"You seem too happy to have lost! What's the catch?" Shoiab joked, his mind and heart unburdened by being able to play again after six weeks. The back stress injury needed to heal completely before he could play, as the spine's bones would otherwise be obstructed from their self-healing process. The moments spent away from the field were a battle in themselves, and the feeling of being back on the field was hugely relieving.
"It's good to see you back, mere bhai!" Yasir was genuinely happy from heart and soul. Despite the fact that only one of them would make it to the 11 on the field, due to the symmetry of their techniques and roles within the team, Yasir, was not at all bothered by Shoiab's return to the team. "It's great to have you back, my brother!"
"I am not myself, anymore!" Shoiab regretted. Being more experienced, and part of the same team as Shoiab since their camp stages, up through under-14s, under-15s, under-16s, the Pakistan-A Team and now the Pakistan Men's National Cricket Team, Yasir was Shoiab's mentor and personal agony aunt within the team. "I can't take up bowling again till about seven more weeks. What am I without the ball? I am a fast-bowling all-rounder, after all." Being named after Shoiab Akhtar, the man who delivered the fastest delivery, at 100 mph, in history of cricket, and hailing from his hometown, Shoiab Akhtar junior found his identity as a cricketer to be inter-twined with his ability to follow on the footsteps of his idol and namesake, the Rawalpindi Express.
"Ya Allah! And this is the reply for which I accepted a boundary with a smile! Honestly, mate, you are as good with the bat as the ball. You are not a fast-bowling all-rounder! Your are the all-rounder this team had searched for for so long! One who can get runs and wickets at any point of the game and a devil on the field. Don't let what you can't do let you down. Use what you can do to rise you up and above. And till you can shower sparks with the ball, why not let Kashmir Willow do the talking?"
Kashmir Willow, thought Shoiab. Kashmir! The name had such connections to his life that he would trust his life in its hands. His father was an Urdu speaking young Kashmiri military-man, who was transferred to Rawalpindi Cantonment, where he fell for the Punjabi beauty, local-girl Rahima. His sweet little home and his ready-made garments business too was built on Kashmir Road, in the Saddar or Central of the city of Rawalpindi, a business that would have been handed down, father to son, had Shoiab not pursued his cricketing career. Nevertheless, the virtues of Kashmir, the luck it brought, was handed over as an unacknowledged blessing from his father, when he had handed Shoiab his first cricket bat, unaware that it would take away his son from him.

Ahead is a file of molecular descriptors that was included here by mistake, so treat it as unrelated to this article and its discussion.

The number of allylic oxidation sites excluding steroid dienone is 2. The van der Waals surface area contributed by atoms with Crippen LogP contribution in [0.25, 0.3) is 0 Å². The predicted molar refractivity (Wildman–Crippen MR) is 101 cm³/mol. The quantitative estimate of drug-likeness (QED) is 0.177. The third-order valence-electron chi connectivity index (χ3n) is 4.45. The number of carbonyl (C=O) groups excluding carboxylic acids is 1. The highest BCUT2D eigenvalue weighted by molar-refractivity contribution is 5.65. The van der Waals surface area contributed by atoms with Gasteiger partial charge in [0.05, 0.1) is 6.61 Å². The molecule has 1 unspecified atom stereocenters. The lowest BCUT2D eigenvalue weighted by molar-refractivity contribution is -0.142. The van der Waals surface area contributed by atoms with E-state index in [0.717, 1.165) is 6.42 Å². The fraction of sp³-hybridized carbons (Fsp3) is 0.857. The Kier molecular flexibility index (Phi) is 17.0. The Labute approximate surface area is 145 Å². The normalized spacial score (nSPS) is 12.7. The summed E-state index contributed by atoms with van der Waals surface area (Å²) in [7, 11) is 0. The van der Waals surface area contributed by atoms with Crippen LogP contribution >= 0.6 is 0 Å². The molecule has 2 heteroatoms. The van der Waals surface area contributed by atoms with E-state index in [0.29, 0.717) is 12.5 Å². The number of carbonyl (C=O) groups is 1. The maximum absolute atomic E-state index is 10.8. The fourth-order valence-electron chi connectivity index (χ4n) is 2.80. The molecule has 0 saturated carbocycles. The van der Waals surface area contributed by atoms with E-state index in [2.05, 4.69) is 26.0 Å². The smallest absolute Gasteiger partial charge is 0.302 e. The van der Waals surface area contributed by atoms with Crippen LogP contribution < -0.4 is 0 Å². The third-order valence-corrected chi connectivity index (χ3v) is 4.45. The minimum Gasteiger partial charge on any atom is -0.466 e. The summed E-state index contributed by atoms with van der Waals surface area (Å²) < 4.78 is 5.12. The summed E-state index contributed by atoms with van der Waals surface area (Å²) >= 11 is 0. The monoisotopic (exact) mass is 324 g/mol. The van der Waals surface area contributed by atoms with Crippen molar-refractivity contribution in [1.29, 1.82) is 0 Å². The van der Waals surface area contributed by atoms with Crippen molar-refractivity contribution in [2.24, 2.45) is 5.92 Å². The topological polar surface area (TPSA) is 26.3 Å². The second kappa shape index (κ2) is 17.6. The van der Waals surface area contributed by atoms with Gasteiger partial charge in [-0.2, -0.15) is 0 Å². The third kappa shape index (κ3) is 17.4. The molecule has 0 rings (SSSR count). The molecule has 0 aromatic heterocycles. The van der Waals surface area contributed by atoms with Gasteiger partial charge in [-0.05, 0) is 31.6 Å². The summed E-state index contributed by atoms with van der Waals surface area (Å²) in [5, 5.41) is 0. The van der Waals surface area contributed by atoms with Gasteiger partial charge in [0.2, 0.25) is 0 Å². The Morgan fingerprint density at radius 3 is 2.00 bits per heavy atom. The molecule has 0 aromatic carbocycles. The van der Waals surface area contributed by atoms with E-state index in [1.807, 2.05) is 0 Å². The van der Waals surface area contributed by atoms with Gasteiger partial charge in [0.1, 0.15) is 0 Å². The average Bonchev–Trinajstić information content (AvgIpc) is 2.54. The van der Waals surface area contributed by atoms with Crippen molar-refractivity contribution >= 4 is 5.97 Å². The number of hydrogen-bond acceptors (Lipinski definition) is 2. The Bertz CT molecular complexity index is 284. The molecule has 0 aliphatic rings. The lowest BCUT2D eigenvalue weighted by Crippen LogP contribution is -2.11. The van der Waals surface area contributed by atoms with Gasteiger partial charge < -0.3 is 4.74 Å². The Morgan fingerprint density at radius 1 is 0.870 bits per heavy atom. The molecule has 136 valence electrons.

Shoiab continued practicing, aiming to fit for playing in the next match against Sri-Lanka. He would train hard and harder in the following 6 hours, and then only would his restless mind find peace. Then he would treat himself to one glimpse at the jewel-encrusted photo-frame, and speak to the photo which, for him, was the real jewel. The picture that told the whole story of his life.
The old, matted photo had not much value for an ordinary person, but for Shoiab held a lot more meaning. It was the last photograph he had taken of his family, before leaving, aged only 13. No one understood why he had taken the seemingly ordinary picture, not until they found his farewell letter. His father had asked him to stop playing cricket and start working on his grades if he wanted to stay in the house. He guessed his choice was clear enough. Just like the picture, he had volunteered to bring himself away from the happy family.
When Shoiab reached his goal, he would allow himself to be immersed by the picture and live those last moments again. He could remember every detail of that day. His mother wasn't leaning to the right, to the point that she was almost out of the frame, on purpose. It was little Saira's, or Sairoo as she called herself back then, out-stretched hand, which was trying to grab her mother's nose-ring. Seven year old, yet childishly naughty, Shoiab wished he could see how tall she was now. She must be 11 now, as he was 17 now, and might have outgrown her silliness, yet for Shoiab she would always be the seven-year old bandit queen in her frilly pink frock, highly dangerous, yet visibly a honey-bunny.
His eyes would wander over to Shiraz, his the then 11-year old brother, tall and lanky, a complete miniature of himself. He wondered how Shiraz was surviving the local boys, who often bullied the weak, calm and quiet Shiraz. Shoiab remembered the call of one, while running away, when Shoiab had scared them off:
"How long will he protect you? He would run to the big cities as well. Then who will save you? Bhai ka Chamcha! Brother's Subordinate!"
Shoiab madly hoped that Shiraz had now become stronger, or that the others now respected him as he was the brother of an international cricketer. He wished he was proud of Shoiab. Then he could stare hopelessly at his father's face, hoping that one day, he too would be proud of his son. Hoped that he would realize that Shoiab was doing exactly what he had done, only twenty years earlier, because Firoz Akhtar, too, had different dreams from his own father. He didn't wish to join the army, but rather have a peaceful life, running his own business. He was lucky to get a chance to fulfill his dream after his retirement, but Shoiab knew he would not have that chance. Because, unlike his father, Shoiab dreamed of fighting for the country, maybe not on the battlefield, dressed in combat uniform, but in a green jersey, emblazoned with a white star and crescent moon, on the cricket field.